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first_imgSource: Charge Forward Elon Musk’s Boring Company received approval from the Las Vegas Convention and Visitors Authority (LVCVA) Board of Directors to move forward with a ‘Loop’ system for passengers at the cost of almost $50 million. more…Subscribe to Electrek on YouTube for exclusive videos and subscribe to the podcast.https://youtu.be/WdPfw3XWyJQThe post Elon Musk’s Boring Company is moving forward with ~$50 million Las Vegas loop appeared first on Electrek.last_img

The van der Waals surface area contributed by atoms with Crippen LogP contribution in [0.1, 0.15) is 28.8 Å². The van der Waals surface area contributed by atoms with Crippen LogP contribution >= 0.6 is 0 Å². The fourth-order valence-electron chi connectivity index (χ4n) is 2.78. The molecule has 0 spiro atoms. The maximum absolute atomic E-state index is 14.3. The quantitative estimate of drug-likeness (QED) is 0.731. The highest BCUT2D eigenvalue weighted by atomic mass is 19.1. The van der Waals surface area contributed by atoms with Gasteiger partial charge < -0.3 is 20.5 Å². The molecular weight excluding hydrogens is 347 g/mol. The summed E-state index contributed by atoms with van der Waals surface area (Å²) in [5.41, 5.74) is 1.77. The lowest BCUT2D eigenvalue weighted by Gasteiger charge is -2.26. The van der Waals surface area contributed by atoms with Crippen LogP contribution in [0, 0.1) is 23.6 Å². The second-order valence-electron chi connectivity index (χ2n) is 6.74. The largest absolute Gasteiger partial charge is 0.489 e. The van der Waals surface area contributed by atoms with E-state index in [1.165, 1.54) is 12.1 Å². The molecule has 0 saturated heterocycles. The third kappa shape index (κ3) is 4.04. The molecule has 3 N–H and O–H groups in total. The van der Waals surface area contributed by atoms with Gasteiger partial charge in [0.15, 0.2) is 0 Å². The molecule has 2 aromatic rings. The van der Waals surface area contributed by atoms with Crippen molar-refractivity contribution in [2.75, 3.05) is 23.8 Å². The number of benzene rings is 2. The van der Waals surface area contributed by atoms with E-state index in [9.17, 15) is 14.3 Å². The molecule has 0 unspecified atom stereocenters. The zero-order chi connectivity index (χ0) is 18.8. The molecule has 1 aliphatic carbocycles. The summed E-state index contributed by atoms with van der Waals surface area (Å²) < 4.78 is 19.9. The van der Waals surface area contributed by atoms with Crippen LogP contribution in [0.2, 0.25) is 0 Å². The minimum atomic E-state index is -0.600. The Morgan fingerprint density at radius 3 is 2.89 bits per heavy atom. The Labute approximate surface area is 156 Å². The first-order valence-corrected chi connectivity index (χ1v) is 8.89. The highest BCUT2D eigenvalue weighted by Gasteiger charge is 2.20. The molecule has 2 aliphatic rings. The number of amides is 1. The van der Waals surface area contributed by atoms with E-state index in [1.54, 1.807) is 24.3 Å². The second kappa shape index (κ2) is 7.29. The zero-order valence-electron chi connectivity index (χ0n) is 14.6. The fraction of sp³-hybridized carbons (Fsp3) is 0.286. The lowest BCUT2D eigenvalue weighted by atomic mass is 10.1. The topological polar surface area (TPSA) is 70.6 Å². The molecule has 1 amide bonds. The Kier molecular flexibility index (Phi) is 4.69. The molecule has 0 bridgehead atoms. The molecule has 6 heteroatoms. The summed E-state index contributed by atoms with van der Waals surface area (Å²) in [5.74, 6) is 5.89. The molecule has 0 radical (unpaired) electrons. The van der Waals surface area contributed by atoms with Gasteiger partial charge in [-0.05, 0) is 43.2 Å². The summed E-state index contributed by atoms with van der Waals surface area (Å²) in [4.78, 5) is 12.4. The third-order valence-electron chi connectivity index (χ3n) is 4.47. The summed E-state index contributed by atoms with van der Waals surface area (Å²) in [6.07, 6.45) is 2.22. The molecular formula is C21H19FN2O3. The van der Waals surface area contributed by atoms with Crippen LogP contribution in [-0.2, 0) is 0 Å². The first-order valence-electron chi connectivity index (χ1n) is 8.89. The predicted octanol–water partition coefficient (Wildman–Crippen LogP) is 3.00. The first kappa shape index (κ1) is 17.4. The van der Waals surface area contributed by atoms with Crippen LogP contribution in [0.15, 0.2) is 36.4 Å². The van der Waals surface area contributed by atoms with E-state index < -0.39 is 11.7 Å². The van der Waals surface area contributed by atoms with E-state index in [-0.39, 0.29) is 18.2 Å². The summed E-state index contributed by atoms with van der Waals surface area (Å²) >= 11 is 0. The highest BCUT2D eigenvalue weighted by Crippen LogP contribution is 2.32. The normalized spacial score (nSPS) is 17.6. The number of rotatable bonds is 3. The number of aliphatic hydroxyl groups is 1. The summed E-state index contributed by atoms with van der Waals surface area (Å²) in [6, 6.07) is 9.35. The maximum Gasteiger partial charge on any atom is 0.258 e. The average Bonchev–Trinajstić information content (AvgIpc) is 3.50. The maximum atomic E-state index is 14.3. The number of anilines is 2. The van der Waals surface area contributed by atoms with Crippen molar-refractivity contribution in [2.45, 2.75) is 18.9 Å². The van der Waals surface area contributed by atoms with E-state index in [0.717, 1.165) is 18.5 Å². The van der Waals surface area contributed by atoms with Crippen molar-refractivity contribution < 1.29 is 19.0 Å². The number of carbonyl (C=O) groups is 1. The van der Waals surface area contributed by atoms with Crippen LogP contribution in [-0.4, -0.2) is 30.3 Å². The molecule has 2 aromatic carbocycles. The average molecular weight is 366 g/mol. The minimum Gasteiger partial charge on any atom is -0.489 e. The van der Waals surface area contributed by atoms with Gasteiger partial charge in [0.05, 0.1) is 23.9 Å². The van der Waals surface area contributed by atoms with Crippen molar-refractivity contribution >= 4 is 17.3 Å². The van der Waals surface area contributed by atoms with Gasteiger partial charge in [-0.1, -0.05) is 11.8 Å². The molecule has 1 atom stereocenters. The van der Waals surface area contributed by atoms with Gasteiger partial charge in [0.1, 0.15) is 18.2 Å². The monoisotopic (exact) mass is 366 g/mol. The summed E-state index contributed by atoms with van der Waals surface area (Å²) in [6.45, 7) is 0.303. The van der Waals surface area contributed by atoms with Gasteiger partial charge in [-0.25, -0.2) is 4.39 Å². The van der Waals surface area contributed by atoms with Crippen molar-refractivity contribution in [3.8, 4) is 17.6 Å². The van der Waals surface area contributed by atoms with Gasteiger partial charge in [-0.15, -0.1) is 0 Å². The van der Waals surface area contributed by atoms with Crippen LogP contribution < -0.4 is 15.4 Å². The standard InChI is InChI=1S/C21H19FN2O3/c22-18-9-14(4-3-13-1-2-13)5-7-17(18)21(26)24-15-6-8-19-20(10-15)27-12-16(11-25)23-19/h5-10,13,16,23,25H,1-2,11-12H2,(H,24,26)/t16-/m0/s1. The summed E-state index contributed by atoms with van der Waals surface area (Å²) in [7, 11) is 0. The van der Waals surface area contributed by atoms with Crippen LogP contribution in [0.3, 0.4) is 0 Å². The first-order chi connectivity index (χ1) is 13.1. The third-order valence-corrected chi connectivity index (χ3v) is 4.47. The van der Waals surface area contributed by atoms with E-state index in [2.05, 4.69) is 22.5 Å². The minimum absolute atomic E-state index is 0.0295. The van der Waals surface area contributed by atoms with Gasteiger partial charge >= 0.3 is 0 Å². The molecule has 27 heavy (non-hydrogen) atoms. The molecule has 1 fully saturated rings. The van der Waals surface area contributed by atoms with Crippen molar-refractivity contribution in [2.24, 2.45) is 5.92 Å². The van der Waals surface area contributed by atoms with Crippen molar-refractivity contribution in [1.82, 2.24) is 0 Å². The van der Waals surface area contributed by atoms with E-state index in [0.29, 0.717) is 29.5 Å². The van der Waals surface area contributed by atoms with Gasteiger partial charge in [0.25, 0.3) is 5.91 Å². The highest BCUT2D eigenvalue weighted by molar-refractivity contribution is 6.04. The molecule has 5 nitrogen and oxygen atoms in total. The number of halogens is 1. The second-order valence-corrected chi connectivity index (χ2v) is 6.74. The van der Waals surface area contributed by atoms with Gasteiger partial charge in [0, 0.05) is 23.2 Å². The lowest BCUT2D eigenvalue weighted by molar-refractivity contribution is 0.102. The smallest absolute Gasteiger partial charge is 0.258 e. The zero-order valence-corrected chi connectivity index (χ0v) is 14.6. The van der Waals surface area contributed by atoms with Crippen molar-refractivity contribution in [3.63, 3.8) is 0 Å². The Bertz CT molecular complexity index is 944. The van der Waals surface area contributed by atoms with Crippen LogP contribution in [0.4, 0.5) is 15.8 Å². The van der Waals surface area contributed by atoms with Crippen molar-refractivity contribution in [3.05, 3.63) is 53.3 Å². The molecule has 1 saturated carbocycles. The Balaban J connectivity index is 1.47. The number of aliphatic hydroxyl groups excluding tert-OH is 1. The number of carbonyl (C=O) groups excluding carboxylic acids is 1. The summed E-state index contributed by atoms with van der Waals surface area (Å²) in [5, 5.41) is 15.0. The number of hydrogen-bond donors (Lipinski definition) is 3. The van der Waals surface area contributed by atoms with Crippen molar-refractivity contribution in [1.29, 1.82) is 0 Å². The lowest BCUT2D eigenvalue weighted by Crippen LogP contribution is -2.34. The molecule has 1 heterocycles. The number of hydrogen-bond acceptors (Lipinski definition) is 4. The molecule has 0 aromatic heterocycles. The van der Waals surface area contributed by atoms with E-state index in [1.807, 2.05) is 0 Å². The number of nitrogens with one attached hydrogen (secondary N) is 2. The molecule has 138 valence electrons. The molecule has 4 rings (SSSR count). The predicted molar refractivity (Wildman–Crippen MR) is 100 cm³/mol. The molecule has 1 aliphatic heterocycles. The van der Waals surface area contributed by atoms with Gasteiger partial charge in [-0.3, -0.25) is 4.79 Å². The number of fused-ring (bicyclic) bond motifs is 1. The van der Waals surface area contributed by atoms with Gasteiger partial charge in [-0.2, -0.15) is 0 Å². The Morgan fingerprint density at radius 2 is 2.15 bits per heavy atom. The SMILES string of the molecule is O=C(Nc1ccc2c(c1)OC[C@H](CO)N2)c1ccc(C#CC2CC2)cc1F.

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first_imgIf your professional wish list includes elevating your Foreign Corrupt Practices Act knowledge and practical skills, you can start 2019 off right by attending the FCPA Institute – Phoenix on January 17-18th.Lawyers, in-house counsel, and compliance professionals from around the world have already registered for the FCPA Institute – Phoenix and you can too at this link.The FCPA Institute is different than a typical FCPA conference.At the FCPA Institute, information is presented in an integrated and cohesive manner by an expert instructor with FCPA practice and teaching experience. Moreover, the FCPA Institute promotes active learning by participants through issue-spotting videos, skills exercises, small-group discussions and the sharing of real-world practices and experiences.To best facilitate the unique learning experience that the FCPA Institute represents, attendance at each FCPA Institute is capped at 25 participants.In short, the FCPA Institute elevates the FCPA learning experience for a diverse group of professionals and is offered as a refreshing and cost-effective alternative to a typical FCPA conference. The goal of the FCPA Institute is simple: to develop and enhance fundamental skills relevant to the FCPA, FCPA enforcement, and FCPA compliance best practices in a stimulating and professional environment with a focus on learning.The FCPA Institute presents the FCPA not merely as a legal issue, but also as a business and accounting issue.  The FCPA Institute is thus ideal for a diverse group of professionals such as in-house and outside counsel; business executives; finance, accounting and auditing professionals; and other compliance professionals seeking sophisticated FCPA knowledge and practical skills.Set forth below is a sampling of what FCPA Institute “graduates” have said about their experience.“Unlike other FCPA conferences where one leaves with a spinning head and unanswered questions, I left the FCPA Institute with a firm understanding of the nuts and bolts of the FCPA, the ability to spot issues, and knowledge of where resources can be found that offer guidance in resolving an issue.  The limited class size of the FCPA Institute ensured that all questions were answered and the interactive discussion among other compliance professionals was fantastic.” (Rob Foster, In-House Counsel, Oil and Gas Company)“The FCPA Institute was one of the best professional development investments of time and money that I have made since law school. The combination of black letter law and practical insight was invaluable. I would highly recommend the FCPA Institute to any professional who has compliance, ethics, legal or international business responsibilities.” (Norm Keith, Partner, Fasken Martineau, Toronto).“The FCPA Institute is very different than other FCPA conferences I have attended.  It was interactive, engaging, thought-provoking and at the completion of the Institute I left feeling like I had really learned something new and useful for my job.  The FCPA Institute is a must-attend for all compliance folks (in-house or external).” (Robert Wieck, CPA, CIA, CFE, Forensic Audit Senior Manager, Oracle Corporation)The FCPA Institute is a top-flight conference that offers an insightful, comprehensive review of the FCPA enforcement landscape.  Professor Koehler’s focus on developing practical skills in an intimate setting really sets it apart from other FCPA conferences.  One of the best features of the FCPA Institute is its diversity of participants and the ability to learn alongside in-house counsel, company executives and finance professionals. (Blair Albom, Associate, Debevoise & Plimpton)“The FCPA Institute was a professionally enriching experience and substantially increased my understanding of the FCPA and its enforcement. Professor Koehler’s extensive insight and practical experience lends a unique view to analyzing enforcement actions and learning compliance best practices. I highly recommend the FCPA Institute to practitioners from all career stages.” (Sherbir Panag, MZM Legal, Mumbia, India)“The FCPA Institute provided an in-depth look into the various forces that have shaped, and that are shaping, FCPA enforcement.  The diverse group of participants provided unique insight into how, at a practical level, various professionals evaluate risk and deal with FCPA issues on a day-to-day basis.  The small group setting, the interactive nature of the event, and the skills assessment test all set the FCPA Institute apart from other FCPA conferences or panel-based events.” (John Turlais, Senior Counsel, Foley & Lardner)FCPA Institute participants not only gain knowledge, practical skills and peer insight, but can also elect to have their knowledge assessed and earn a certificate of completion upon passing a written assessment tool. In this way, successful completion of the FCPA Institute represents a value-added credential for professional development. Attorneys who complete the FCPA Institute may also be eligible to receive Continuing Legal Education (“CLE”) credits. In addition, previous FCPA Institute participants have successfully obtained continuing education units from the Society of Corporate Compliance and Ethics for attending the FCPA Institute.To learn more about the FCPA Institute and to register, click here.last_img read more